The American Heart Association estimates that 103 million adults in the United States suffer from hypertension. And high blood pressure contributes to cardiovascular disease, which is the leading cause of death. And yet, as deadly as high blood pressure is, in many cases it may be controlled with lifestyle changes.
May is National High Blood Pressure Education Month, so we’d like to highlight one of the major contributors to hypertension -- too much sodium. Processed snacks, fast food, and deli meats, to name a few foods, pack a load of sodium. And for many of our patients with high blood pressure, Dr. Fink recommends cutting back on sodium as part of a treatment plan.
Making modifications to your daily diet can work wonders. The DASH diet (Dietary Approaches to Stop Hypertension) introduces healthy eating by promoting more fruits and vegetables, lean meats, healthy fats, and less sodium and sugar. Research shows that people with hypertension who follow the DASH diet can see their blood pressure numbers begin to fall after just two weeks.
Sodium chloride, aka table salt, can be a roadblock to lowering your blood pressure. If your blood pressure is 130/80 or higher, shaking the salt habit may make a real difference. Too much salt in your diet causes you to retain fluid, making it harder for your heart to pump blood through your body, leading to high blood pressure. Reducing your intake of sodium chloride to 1,500 milligrams a day may help bring down your blood pressure.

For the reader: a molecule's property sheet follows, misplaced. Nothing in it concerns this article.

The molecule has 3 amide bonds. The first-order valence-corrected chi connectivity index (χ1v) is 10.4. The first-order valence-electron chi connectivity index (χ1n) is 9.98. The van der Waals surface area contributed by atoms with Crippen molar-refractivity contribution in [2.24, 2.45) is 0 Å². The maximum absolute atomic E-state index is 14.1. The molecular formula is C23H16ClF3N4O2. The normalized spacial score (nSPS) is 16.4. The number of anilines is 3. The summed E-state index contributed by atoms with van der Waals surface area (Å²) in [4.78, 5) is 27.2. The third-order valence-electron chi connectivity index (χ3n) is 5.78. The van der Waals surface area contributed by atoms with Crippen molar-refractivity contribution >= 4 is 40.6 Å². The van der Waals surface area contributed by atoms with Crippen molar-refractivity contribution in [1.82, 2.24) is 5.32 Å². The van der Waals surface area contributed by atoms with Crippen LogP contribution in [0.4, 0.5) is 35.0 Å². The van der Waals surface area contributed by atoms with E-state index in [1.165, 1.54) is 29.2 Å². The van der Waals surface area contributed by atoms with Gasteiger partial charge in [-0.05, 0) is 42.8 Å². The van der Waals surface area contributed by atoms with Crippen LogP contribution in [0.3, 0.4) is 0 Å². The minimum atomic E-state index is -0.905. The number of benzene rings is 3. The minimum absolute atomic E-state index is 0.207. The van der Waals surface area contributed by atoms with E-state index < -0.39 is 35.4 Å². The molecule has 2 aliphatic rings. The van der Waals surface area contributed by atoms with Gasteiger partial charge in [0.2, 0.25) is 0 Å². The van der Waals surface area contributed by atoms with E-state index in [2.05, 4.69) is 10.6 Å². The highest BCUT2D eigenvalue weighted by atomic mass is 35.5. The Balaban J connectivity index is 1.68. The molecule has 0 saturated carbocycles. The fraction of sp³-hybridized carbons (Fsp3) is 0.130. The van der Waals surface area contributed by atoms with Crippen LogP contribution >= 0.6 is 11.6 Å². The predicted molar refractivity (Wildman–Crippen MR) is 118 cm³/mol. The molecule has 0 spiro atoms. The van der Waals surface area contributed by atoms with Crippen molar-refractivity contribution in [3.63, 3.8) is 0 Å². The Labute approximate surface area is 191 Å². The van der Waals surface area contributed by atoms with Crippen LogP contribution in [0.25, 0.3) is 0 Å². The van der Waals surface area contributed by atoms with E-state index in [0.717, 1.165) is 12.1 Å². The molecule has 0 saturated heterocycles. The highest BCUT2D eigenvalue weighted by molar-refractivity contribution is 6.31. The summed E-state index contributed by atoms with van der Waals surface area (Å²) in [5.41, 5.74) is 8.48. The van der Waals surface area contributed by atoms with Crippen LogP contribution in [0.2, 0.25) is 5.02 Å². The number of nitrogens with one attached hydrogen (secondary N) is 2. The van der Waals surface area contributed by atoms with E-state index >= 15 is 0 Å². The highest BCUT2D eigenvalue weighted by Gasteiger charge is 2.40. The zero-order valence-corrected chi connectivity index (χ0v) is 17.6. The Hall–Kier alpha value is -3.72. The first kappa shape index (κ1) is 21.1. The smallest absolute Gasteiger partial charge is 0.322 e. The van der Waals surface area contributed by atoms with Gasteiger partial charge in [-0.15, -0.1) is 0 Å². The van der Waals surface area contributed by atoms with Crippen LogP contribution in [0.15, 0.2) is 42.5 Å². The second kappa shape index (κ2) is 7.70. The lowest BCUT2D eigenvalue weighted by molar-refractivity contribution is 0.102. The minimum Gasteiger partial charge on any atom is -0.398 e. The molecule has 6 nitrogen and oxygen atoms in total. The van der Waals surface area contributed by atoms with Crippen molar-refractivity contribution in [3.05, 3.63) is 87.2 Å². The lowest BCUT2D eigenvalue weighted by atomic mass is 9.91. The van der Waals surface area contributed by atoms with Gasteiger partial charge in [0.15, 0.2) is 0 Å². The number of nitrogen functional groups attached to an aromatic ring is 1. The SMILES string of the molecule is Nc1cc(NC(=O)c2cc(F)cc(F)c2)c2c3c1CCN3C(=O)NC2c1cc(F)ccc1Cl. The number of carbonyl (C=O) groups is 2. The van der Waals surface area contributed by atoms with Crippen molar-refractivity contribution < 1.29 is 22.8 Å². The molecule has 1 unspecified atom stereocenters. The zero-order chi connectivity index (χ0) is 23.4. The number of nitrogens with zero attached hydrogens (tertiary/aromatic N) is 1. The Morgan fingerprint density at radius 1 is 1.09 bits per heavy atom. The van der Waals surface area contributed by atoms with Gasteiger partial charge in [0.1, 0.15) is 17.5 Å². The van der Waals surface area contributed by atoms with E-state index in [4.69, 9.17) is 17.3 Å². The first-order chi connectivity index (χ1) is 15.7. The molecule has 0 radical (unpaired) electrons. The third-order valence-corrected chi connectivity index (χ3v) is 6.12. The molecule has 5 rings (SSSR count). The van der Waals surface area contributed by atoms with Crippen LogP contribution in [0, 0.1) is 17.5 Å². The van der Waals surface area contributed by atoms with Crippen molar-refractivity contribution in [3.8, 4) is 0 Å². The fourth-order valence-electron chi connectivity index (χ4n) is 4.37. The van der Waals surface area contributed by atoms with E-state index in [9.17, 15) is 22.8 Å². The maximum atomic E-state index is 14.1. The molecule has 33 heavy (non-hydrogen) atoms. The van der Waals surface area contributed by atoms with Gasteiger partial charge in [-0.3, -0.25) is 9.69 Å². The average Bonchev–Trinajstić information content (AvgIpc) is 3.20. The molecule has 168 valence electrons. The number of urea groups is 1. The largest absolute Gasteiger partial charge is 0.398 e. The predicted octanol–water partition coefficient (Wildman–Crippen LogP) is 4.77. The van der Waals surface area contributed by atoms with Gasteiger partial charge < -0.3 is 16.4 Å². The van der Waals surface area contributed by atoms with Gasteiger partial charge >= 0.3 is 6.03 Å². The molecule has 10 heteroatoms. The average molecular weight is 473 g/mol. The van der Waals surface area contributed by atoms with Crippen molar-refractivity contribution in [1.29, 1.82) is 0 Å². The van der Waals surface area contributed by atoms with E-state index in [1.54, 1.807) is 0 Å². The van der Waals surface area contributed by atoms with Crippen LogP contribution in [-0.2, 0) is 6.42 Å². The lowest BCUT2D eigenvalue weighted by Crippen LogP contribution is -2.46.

GIving up salt, or even cutting back, isn’t easy. Fortunately there are salt substitutes that can help.
Most “salt substitutes” are made of potassium chloride, which tastes much like sodium chloride. In fact, for many people they’re similar enough in flavor that they find it easy to switch.
But if the taste of the potassium chloride doesn’t work for you, there are so-called “lite” salt replacements. They’re often labeled “low sodium” and contain a blend of sodium chloride and potassium chloride. These salt substitutes have a more salty taste, yet have less sodium chloride than traditional table salt. Bear in mind, however, that these lite salt replacements do contain a degree of sodium chloride and you need to go easy.
As noted, salt substitutes contain potassium, which, for most people will help further to lower blood pressure. However, some people need to avoid the extra potassium found in salt substitutes. Anyone who has kidney disease or is on certain hypertension medications should not increase their potassium intake unless it’s approved by Dr. Fink.
If you can’t use salt substitutes, or don’t like them, you can create flavor-rich foods with herbs and spices. There are many salt-free blends that take your tastebuds up a notch. You can find them already made, or come up with your own.
Try herbs like rosemary, thyme, onion powder, garlic powder, parsley, cilantro, sage, and celery seed. A squeeze of lemon or lime on some foods can provide that extra zip you need without the extra sodium.
To get your blood pressure checked and find out if a salt substitute is OK for you, come in to see Dr. Fink. Contact our office in Tarzana, California to schedule a visit.